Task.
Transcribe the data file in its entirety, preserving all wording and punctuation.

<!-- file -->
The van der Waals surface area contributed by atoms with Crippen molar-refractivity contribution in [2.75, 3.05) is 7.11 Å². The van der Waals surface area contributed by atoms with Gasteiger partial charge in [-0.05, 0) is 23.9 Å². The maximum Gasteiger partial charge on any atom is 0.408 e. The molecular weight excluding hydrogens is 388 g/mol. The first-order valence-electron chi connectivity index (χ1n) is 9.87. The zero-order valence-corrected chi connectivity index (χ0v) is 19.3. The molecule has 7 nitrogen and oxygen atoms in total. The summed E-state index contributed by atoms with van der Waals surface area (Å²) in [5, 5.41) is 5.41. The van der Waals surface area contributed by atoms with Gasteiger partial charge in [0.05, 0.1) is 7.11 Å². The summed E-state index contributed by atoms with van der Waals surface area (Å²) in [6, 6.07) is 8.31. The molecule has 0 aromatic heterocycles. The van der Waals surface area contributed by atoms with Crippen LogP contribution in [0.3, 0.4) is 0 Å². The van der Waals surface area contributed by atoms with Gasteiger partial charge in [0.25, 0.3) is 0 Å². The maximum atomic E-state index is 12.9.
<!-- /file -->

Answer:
The van der Waals surface area contributed by atoms with Crippen molar-refractivity contribution in [2.75, 3.05) is 7.11 Å². The van der Waals surface area contributed by atoms with Gasteiger partial charge in [-0.05, 0) is 23.9 Å². The maximum Gasteiger partial charge on any atom is 0.408 e. The molecular weight excluding hydrogens is 388 g/mol. The first-order valence-electron chi connectivity index (χ1n) is 9.87. The zero-order valence-corrected chi connectivity index (χ0v) is 19.3. The molecule has 7 nitrogen and oxygen atoms in total. The summed E-state index contributed by atoms with van der Waals surface area (Å²) in [5, 5.41) is 5.41. The van der Waals surface area contributed by atoms with Gasteiger partial charge in [0.05, 0.1) is 7.11 Å². The summed E-state index contributed by atoms with van der Waals surface area (Å²) in [6, 6.07) is 8.31. The molecule has 0 aromatic heterocycles. The van der Waals surface area contributed by atoms with Crippen LogP contribution in [0.3, 0.4) is 0 Å². The van der Waals surface area contributed by atoms with Gasteiger partial charge in [0.25, 0.3) is 0 Å². The maximum atomic E-state index is 12.9.